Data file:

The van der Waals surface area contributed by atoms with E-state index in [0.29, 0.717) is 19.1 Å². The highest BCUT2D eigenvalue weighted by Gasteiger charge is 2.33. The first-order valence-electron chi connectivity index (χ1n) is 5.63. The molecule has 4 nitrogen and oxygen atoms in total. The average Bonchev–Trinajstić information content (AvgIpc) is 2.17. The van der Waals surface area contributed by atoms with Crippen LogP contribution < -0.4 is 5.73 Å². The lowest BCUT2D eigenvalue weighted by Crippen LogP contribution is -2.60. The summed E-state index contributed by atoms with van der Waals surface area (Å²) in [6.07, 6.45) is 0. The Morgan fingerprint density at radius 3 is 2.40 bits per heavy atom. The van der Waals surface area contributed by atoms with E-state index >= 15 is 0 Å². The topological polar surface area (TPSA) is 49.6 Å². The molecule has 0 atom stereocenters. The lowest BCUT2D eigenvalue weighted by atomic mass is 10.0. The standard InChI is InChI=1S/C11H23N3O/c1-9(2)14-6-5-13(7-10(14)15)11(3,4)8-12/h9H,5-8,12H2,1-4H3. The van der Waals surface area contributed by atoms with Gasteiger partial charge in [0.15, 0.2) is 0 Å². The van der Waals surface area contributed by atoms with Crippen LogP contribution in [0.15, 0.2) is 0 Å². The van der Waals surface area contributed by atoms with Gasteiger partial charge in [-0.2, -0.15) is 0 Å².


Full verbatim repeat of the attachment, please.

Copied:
The van der Waals surface area contributed by atoms with E-state index in [0.29, 0.717) is 19.1 Å². The highest BCUT2D eigenvalue weighted by Gasteiger charge is 2.33. The first-order valence-electron chi connectivity index (χ1n) is 5.63. The molecule has 4 nitrogen and oxygen atoms in total. The average Bonchev–Trinajstić information content (AvgIpc) is 2.17. The van der Waals surface area contributed by atoms with Crippen LogP contribution < -0.4 is 5.73 Å². The lowest BCUT2D eigenvalue weighted by Crippen LogP contribution is -2.60. The summed E-state index contributed by atoms with van der Waals surface area (Å²) in [6.07, 6.45) is 0. The Morgan fingerprint density at radius 3 is 2.40 bits per heavy atom. The van der Waals surface area contributed by atoms with E-state index >= 15 is 0 Å². The topological polar surface area (TPSA) is 49.6 Å². The molecule has 0 atom stereocenters. The lowest BCUT2D eigenvalue weighted by atomic mass is 10.0. The standard InChI is InChI=1S/C11H23N3O/c1-9(2)14-6-5-13(7-10(14)15)11(3,4)8-12/h9H,5-8,12H2,1-4H3. The van der Waals surface area contributed by atoms with Gasteiger partial charge in [0.15, 0.2) is 0 Å². The van der Waals surface area contributed by atoms with Crippen LogP contribution in [0.15, 0.2) is 0 Å². The van der Waals surface area contributed by atoms with Gasteiger partial charge in [-0.2, -0.15) is 0 Å².